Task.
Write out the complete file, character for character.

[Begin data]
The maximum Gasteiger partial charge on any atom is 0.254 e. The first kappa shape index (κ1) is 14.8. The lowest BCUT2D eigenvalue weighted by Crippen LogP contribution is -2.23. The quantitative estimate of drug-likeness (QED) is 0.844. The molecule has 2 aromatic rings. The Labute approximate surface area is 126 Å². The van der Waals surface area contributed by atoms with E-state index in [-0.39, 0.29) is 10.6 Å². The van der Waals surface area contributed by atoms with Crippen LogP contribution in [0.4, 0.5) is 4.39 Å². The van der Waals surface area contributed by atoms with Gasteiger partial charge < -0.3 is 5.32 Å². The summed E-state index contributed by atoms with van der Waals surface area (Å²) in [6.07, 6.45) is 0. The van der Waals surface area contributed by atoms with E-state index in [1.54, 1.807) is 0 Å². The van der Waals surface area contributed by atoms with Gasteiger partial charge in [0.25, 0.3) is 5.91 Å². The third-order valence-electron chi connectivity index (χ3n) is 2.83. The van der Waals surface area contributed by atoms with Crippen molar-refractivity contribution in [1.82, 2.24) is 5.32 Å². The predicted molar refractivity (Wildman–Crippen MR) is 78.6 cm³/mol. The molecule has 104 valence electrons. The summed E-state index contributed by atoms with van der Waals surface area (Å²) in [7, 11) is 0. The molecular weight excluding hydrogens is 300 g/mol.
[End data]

The maximum Gasteiger partial charge on any atom is 0.254 e. The first kappa shape index (κ1) is 14.8. The lowest BCUT2D eigenvalue weighted by Crippen LogP contribution is -2.23. The quantitative estimate of drug-likeness (QED) is 0.844. The molecule has 2 aromatic rings. The Labute approximate surface area is 126 Å². The van der Waals surface area contributed by atoms with E-state index in [-0.39, 0.29) is 10.6 Å². The van der Waals surface area contributed by atoms with Crippen LogP contribution in [0.4, 0.5) is 4.39 Å². The van der Waals surface area contributed by atoms with Gasteiger partial charge < -0.3 is 5.32 Å². The summed E-state index contributed by atoms with van der Waals surface area (Å²) in [6.07, 6.45) is 0. The van der Waals surface area contributed by atoms with E-state index in [1.54, 1.807) is 0 Å². The van der Waals surface area contributed by atoms with Gasteiger partial charge in [0.25, 0.3) is 5.91 Å². The third-order valence-electron chi connectivity index (χ3n) is 2.83. The van der Waals surface area contributed by atoms with Crippen molar-refractivity contribution in [1.82, 2.24) is 5.32 Å². The predicted molar refractivity (Wildman–Crippen MR) is 78.6 cm³/mol. The molecule has 104 valence electrons. The summed E-state index contributed by atoms with van der Waals surface area (Å²) in [7, 11) is 0. The molecular weight excluding hydrogens is 300 g/mol.